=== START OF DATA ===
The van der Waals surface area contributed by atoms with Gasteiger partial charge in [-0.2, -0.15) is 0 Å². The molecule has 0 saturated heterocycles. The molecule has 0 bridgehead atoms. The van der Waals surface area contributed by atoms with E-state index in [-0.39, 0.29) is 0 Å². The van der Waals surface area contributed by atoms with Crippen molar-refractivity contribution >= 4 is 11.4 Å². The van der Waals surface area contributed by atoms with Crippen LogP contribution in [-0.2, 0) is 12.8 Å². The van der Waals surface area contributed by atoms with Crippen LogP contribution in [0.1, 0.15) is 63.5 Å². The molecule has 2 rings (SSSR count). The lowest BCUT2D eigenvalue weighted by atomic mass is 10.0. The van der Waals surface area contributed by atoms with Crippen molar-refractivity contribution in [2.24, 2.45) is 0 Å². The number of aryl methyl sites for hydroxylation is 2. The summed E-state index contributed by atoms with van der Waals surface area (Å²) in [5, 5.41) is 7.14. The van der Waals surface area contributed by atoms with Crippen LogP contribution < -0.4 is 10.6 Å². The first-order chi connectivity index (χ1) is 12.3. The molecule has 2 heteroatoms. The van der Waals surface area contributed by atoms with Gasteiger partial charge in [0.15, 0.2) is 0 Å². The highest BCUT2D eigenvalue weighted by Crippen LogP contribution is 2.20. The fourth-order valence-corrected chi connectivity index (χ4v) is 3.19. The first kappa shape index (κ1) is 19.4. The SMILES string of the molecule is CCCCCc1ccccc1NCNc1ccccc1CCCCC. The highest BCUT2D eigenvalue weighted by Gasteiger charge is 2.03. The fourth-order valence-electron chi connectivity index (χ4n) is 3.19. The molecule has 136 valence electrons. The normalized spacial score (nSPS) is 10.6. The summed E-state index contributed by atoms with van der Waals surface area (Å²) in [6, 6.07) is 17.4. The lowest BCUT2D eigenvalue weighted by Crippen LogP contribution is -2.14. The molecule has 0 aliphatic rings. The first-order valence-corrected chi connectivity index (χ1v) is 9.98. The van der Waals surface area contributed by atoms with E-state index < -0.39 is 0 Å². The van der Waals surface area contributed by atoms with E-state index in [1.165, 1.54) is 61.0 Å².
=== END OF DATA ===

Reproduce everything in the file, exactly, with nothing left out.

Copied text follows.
The van der Waals surface area contributed by atoms with Gasteiger partial charge in [-0.2, -0.15) is 0 Å². The molecule has 0 saturated heterocycles. The molecule has 0 bridgehead atoms. The van der Waals surface area contributed by atoms with E-state index in [-0.39, 0.29) is 0 Å². The van der Waals surface area contributed by atoms with Crippen molar-refractivity contribution >= 4 is 11.4 Å². The van der Waals surface area contributed by atoms with Crippen LogP contribution in [-0.2, 0) is 12.8 Å². The van der Waals surface area contributed by atoms with Crippen LogP contribution in [0.1, 0.15) is 63.5 Å². The molecule has 2 rings (SSSR count). The lowest BCUT2D eigenvalue weighted by atomic mass is 10.0. The van der Waals surface area contributed by atoms with Crippen molar-refractivity contribution in [2.24, 2.45) is 0 Å². The number of aryl methyl sites for hydroxylation is 2. The summed E-state index contributed by atoms with van der Waals surface area (Å²) in [5, 5.41) is 7.14. The van der Waals surface area contributed by atoms with Crippen LogP contribution < -0.4 is 10.6 Å². The first-order chi connectivity index (χ1) is 12.3. The molecule has 2 heteroatoms. The van der Waals surface area contributed by atoms with Gasteiger partial charge in [0.15, 0.2) is 0 Å². The highest BCUT2D eigenvalue weighted by Crippen LogP contribution is 2.20. The fourth-order valence-corrected chi connectivity index (χ4v) is 3.19. The first kappa shape index (κ1) is 19.4. The SMILES string of the molecule is CCCCCc1ccccc1NCNc1ccccc1CCCCC. The highest BCUT2D eigenvalue weighted by Gasteiger charge is 2.03. The fourth-order valence-electron chi connectivity index (χ4n) is 3.19. The molecule has 136 valence electrons. The normalized spacial score (nSPS) is 10.6. The summed E-state index contributed by atoms with van der Waals surface area (Å²) in [6, 6.07) is 17.4. The lowest BCUT2D eigenvalue weighted by Crippen LogP contribution is -2.14. The molecule has 0 aliphatic rings. The first-order valence-corrected chi connectivity index (χ1v) is 9.98. The van der Waals surface area contributed by atoms with E-state index < -0.39 is 0 Å². The van der Waals surface area contributed by atoms with E-state index in [1.165, 1.54) is 61.0 Å².